In a recent post I noted the need for Certificate of Inspection to guarantee you / the importer will get the quantity as well as quality of the goods shipped. In practice the Certificate of Inspection is widely used. For example an importer of orchids or other flowers may request his inspector to perform an inspection of the shipment before the cargo is put on board of the flight that is to bring it to the final destination country.
The inspector makes sure the flowers are in perfect order, not wilted, or similar, and signs the Certificate of Inspection. When your bank receives the documents and sees the signed Certificate of Inspection, it pays the draft and releases the documents to you to clear the customs. Similarly an importer of fruit can use Certificate of Inspection in his product line. When I was importing one-of-a-kind architectural artifacts or furnishings, I would take detailed photographs of all my purchases.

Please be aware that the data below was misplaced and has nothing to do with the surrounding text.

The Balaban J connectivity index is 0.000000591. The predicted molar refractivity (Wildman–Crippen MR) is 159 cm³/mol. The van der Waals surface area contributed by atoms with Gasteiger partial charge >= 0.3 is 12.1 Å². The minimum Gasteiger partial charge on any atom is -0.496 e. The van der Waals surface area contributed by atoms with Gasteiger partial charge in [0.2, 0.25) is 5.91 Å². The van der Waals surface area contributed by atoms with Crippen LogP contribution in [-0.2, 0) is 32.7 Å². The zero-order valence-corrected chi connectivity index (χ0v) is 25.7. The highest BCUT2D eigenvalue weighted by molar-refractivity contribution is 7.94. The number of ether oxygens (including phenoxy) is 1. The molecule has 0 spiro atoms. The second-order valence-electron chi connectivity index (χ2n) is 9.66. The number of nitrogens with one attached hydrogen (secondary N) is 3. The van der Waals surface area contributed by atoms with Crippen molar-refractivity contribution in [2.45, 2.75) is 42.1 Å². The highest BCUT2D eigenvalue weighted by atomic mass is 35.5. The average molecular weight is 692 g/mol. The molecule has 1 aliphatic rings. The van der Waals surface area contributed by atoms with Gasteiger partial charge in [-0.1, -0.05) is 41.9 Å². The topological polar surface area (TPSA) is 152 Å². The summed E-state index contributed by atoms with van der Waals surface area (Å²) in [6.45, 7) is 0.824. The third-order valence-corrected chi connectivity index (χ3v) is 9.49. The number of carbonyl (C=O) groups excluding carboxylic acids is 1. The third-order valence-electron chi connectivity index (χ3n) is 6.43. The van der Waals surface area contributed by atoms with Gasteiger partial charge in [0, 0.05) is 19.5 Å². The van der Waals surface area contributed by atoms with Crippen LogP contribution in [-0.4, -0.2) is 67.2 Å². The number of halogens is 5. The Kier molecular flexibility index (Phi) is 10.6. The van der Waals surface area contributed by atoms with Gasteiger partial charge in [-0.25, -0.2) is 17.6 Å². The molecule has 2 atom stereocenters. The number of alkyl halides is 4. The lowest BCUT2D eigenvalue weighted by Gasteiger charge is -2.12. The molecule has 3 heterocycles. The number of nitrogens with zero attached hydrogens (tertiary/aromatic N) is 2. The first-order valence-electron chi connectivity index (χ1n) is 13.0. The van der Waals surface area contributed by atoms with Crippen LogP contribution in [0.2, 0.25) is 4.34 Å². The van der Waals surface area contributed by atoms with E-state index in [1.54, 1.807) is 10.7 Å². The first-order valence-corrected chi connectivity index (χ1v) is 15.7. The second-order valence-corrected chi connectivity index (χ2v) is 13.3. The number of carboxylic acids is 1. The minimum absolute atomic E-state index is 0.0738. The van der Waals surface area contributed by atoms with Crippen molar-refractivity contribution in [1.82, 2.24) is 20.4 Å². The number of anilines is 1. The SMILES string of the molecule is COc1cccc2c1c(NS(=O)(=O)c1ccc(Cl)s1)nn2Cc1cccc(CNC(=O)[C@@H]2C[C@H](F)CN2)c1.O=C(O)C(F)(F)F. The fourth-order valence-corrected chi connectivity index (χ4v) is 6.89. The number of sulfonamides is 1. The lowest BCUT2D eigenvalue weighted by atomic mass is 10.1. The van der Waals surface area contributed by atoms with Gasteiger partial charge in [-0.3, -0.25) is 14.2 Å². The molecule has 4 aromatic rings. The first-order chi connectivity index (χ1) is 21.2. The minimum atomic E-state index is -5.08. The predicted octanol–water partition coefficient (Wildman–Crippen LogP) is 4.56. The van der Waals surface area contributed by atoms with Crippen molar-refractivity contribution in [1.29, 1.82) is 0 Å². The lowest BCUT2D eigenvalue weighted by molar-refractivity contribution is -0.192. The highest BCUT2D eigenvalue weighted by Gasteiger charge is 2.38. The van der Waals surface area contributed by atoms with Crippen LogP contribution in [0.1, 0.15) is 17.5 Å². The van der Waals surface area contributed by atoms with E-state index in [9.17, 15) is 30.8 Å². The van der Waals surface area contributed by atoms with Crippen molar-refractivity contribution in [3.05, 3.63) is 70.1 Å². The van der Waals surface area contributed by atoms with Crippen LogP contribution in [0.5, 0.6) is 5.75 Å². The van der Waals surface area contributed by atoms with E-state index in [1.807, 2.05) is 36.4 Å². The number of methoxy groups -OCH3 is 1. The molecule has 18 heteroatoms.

Unable to wait around until my container would be packed I would leave the point of origin but contract with an inspection company to perform inspection and oversee the packing of my container making sure that only the very pieces that were my hand-selected items would be packed into the container and no possible substitutes . The detailed photographic documentation of all my purchases was absolutely instrumental in guaranteeing me, the importer, that I would get what I selected to buy.
If my inspector suspected that a piece was not the one I had approved, he would not sign the Certificate of Inspection document and the packing of the container at shipper’s warehouse was halted until my approval; if any one specific piece might had been missing or suspect as not being the original piece I selected, the item was taken off the invoice and the Letter of Credit was amended.